PDF: Oral focal epithelial hyperplasia: report of five cases

Focal epithelial hyperplasia (FEH) or Heck's disease is a rare contagious disease caused by human papillomavirus that was first described in 1965 from the observation of isolated or multiple soft papular and nodular eruptions on the oral mucosa of Navajo Xavante Indian and Alaska Eskimo children.

Focal epithelial hyperplasia was initially reported mostly among Native Americans, Eskimos and South Africans but has also been found in other ethnic groups. 

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It is more frequent in younger age groups and sometimes has also a characteristic familial occurrence, which led to the suggestion that a genetic predisposition may contribute to the development of the disease.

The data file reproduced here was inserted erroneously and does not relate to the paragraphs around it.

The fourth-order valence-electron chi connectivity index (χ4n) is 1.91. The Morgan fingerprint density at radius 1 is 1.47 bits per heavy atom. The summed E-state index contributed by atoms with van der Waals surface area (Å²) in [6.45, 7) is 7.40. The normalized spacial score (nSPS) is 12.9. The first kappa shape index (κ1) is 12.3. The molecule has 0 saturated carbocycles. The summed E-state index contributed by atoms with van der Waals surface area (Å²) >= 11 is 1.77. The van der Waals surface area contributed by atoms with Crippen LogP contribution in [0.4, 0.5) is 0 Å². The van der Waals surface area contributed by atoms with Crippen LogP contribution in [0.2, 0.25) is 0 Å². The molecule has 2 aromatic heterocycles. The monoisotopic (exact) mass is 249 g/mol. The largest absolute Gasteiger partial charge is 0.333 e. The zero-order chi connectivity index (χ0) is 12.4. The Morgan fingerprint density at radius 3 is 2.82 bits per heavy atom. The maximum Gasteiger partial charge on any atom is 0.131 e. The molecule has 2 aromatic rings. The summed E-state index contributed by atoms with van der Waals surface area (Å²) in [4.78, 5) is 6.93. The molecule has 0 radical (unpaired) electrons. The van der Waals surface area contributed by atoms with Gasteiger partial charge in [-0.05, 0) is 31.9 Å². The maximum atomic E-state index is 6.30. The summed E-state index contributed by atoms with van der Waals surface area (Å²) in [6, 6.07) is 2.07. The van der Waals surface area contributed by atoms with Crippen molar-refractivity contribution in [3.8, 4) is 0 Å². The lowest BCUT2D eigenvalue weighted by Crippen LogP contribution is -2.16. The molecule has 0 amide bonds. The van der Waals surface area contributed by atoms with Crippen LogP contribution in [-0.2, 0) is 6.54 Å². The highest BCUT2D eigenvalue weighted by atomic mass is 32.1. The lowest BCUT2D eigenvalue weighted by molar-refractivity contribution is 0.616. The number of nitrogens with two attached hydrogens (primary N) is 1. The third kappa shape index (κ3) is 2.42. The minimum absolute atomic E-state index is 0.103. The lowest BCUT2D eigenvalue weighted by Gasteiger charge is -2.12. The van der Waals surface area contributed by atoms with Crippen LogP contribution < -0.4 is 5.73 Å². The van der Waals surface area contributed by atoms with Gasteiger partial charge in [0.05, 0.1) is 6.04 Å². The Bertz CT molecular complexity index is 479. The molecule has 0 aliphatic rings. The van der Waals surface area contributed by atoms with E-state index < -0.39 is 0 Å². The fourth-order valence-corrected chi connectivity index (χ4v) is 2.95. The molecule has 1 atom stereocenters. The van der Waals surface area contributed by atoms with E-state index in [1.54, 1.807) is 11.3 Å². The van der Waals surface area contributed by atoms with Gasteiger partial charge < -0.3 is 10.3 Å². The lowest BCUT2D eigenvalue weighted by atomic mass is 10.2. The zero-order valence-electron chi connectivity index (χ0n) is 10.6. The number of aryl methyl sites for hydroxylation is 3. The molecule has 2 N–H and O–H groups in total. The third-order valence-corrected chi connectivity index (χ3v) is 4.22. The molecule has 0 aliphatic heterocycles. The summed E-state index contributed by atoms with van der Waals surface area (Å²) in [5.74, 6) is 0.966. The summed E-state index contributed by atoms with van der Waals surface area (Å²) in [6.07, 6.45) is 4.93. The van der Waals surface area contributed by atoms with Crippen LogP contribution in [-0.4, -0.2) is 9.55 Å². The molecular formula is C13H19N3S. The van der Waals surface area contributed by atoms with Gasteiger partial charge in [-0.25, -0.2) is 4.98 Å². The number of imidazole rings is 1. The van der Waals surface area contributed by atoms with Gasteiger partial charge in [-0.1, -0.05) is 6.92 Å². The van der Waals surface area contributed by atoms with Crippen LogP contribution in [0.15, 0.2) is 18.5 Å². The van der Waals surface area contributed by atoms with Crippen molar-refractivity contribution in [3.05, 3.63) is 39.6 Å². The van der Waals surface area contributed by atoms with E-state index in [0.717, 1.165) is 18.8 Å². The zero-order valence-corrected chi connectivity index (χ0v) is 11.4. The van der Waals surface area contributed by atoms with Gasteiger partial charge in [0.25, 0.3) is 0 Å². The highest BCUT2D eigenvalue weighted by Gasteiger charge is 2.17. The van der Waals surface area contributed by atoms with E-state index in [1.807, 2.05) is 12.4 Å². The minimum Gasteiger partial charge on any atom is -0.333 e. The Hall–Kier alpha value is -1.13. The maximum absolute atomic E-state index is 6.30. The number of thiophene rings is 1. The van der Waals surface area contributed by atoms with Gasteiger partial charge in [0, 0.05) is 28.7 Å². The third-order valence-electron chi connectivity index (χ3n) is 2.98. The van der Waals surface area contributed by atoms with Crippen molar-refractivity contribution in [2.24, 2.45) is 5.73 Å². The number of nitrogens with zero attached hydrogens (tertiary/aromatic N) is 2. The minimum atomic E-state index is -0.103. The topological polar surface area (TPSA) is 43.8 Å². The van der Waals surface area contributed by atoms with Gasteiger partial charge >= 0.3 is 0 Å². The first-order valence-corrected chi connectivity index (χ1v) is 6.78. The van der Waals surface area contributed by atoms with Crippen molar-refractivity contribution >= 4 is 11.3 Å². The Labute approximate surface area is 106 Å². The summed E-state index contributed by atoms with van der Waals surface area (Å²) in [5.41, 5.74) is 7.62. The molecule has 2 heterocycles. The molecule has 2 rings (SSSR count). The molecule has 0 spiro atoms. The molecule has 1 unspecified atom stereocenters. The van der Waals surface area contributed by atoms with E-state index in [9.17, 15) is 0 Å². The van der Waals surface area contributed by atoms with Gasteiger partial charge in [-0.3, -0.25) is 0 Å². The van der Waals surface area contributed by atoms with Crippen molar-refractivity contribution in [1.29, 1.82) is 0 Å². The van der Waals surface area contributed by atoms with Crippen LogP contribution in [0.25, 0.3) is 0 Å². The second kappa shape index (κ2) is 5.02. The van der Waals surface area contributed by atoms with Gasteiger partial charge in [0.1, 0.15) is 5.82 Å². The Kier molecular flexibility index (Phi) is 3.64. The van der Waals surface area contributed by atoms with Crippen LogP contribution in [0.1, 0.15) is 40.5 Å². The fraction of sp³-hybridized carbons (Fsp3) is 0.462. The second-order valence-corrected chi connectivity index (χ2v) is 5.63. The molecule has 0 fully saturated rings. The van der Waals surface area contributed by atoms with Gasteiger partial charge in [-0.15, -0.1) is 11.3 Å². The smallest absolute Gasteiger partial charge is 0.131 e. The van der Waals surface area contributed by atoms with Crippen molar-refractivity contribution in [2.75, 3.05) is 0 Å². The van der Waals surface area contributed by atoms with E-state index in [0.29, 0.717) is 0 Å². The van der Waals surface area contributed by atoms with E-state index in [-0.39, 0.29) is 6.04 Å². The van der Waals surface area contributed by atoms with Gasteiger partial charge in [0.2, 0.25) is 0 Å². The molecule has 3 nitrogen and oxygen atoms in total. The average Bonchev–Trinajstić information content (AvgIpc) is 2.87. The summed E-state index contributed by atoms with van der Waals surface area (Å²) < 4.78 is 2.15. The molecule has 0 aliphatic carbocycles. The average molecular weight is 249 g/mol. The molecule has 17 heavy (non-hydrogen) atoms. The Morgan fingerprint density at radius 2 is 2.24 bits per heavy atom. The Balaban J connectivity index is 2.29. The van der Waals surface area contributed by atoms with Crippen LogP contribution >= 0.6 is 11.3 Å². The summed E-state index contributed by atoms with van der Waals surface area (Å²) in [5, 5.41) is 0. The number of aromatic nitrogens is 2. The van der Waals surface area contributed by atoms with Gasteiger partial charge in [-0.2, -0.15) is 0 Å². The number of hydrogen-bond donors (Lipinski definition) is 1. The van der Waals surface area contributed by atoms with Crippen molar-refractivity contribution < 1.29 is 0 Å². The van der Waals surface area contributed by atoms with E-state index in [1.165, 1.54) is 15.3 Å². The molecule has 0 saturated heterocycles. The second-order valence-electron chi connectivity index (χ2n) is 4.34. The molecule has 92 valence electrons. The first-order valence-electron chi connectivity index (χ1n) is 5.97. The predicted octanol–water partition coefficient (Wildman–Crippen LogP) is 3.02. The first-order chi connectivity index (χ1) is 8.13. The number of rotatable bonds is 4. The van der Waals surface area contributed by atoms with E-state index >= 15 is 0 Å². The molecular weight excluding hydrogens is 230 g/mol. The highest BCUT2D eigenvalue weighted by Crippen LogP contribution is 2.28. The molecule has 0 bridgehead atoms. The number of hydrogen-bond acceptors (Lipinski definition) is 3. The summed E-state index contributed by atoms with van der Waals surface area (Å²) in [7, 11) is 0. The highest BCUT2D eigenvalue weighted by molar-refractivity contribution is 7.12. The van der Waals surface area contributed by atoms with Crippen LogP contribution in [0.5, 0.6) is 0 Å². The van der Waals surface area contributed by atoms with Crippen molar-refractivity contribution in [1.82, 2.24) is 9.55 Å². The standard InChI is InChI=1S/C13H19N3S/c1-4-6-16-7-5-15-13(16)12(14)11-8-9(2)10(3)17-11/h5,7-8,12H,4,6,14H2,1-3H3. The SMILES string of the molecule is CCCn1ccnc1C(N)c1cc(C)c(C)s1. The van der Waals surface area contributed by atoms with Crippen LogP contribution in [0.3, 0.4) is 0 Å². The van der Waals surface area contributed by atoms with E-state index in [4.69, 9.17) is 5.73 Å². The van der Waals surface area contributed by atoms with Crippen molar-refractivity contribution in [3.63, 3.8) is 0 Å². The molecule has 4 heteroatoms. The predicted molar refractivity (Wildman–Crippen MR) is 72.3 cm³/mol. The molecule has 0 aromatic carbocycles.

FEH manifests on the mucosa as multiple or unique soft papules of whitish or normal color with a smooth surface and measuring 1 to 10 mm in diameter. The lesions are painless, tend to disappear spontaneously, and are predominantly found on the lower lip, buccal mucosa and tongue, and less often on the upper lip, gingiva and palate.

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